Nigeria: Where Al Qaeda Are Considered Wimps


October 14, 2006: In northern Nigeria, an Islamic religious leader, accused of murder and supporting terrorism, was sentenced to death by hanging. The condemned man, Musa Ali Suleiman, is a leader of a radical sect that is not affiliated with al Qaeda, and is antagonistic to the current crop of Islamic radicals. The sect Musa Ali Suleiman led has been around for generations, and condemns luxuries and modern technology. This is a common pattern in Islam, with sects like this becoming more popular every few generations. But they are always out there.

October 13, 2006: Saudi Arabia has imposed strict rules on visitors from Nigeria. Children under 15 must provide polio vaccination certificates before they arrive. This is to try and halt the spread of polio during the annual Hadj (pilgrimage to Mecca). Polio has not been wiped out in Nigeria because many Islamic clergy believe the vaccination program is an infidel plot to poison Moslem children. Some parents respond to this idea, keep their children from getting vaccinated, and the kids continue to get polio. These parents take their kids on the Hadj and spread polio to Moslem children from other countries.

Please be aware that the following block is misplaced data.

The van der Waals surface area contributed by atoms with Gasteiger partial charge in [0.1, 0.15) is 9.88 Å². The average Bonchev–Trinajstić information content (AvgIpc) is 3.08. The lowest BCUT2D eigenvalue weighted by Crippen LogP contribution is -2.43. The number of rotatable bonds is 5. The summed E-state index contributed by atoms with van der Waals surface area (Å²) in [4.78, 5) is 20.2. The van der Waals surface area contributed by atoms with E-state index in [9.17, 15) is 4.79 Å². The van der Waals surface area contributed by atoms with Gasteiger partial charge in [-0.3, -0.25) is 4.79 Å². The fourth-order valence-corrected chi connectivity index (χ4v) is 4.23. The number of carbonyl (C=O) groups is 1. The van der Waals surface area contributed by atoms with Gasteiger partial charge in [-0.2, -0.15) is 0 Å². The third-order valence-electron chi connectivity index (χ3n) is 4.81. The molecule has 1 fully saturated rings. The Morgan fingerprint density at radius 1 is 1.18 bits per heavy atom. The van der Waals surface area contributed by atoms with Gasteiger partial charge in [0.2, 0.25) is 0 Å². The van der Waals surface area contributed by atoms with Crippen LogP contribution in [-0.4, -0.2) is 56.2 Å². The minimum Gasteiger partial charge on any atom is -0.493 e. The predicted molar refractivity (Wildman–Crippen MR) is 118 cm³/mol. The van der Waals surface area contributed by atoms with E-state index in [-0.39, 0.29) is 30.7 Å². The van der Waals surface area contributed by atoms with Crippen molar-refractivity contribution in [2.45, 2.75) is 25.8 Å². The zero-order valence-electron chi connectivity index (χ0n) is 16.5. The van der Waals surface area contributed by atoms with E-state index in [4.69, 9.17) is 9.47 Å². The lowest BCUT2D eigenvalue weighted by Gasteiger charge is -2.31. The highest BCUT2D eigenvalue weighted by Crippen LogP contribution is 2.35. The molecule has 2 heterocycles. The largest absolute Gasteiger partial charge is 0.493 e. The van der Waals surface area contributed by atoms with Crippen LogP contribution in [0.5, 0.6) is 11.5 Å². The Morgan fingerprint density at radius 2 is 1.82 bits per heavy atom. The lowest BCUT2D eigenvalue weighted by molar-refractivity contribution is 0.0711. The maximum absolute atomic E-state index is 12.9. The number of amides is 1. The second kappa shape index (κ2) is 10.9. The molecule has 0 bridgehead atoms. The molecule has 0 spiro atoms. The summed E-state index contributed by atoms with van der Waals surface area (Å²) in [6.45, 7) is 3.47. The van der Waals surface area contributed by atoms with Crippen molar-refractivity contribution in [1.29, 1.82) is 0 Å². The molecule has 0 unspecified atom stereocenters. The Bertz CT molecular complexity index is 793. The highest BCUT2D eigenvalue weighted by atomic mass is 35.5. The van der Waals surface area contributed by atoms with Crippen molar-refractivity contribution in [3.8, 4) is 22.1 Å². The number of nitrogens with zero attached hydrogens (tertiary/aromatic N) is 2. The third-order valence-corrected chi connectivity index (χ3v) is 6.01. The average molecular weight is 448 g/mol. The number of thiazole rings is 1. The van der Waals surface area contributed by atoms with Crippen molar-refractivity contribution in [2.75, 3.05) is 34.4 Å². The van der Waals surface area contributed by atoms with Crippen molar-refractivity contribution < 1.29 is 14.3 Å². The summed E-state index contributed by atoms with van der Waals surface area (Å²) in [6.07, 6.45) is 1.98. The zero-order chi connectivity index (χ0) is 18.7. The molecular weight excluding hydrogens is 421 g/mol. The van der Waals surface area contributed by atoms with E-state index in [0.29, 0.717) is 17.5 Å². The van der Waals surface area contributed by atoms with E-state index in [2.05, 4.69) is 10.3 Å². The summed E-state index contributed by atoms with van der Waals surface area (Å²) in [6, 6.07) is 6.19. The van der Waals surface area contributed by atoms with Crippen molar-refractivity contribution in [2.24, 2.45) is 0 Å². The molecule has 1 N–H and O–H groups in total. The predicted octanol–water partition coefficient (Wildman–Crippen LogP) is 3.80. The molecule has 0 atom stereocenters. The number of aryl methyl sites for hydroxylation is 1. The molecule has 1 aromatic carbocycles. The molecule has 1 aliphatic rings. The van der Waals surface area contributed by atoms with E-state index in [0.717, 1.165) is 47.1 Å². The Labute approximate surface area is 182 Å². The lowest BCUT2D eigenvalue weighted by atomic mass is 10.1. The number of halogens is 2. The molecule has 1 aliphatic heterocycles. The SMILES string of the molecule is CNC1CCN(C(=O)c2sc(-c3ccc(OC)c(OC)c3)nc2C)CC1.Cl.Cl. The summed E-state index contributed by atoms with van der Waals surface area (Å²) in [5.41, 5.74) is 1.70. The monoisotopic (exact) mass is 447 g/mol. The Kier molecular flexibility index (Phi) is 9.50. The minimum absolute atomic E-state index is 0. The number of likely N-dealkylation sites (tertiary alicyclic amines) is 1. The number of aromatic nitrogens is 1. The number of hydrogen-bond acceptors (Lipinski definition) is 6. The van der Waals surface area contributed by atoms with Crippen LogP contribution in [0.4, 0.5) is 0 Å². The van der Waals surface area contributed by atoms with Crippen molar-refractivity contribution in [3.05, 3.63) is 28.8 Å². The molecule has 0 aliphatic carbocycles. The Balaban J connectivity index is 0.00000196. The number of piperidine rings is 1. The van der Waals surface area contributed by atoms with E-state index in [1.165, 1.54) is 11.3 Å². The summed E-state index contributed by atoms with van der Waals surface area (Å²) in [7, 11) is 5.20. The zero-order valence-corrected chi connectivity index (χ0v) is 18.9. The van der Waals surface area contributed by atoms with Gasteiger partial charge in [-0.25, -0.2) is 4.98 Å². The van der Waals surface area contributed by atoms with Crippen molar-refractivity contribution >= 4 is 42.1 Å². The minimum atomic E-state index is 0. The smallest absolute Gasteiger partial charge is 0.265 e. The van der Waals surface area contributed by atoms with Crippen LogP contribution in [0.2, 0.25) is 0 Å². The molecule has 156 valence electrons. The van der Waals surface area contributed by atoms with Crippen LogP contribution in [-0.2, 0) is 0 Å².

In central Nigeria, supporters of a state governor, impeached for corruption, gathered to protest this treatment. Police responded with their weapons, shooting two men.

October 12, 2006: All but about 15 of the hostages taken in the Delta on the 10th, have been released. The kidnappers are mad at the oil company for not providing enough jobs and other goodies that were provided in response to past attacks by the tribal gangs.

October 10, 2006: A gang of armed men forced their way into an oil pumping facility on the coast of the Niger delta, and took sixty oil workers hostage. Three Nigerians (Defense Ministry employees), and three foreigners (from Ireland, Israel and Romania) were charged with spying for Russia.




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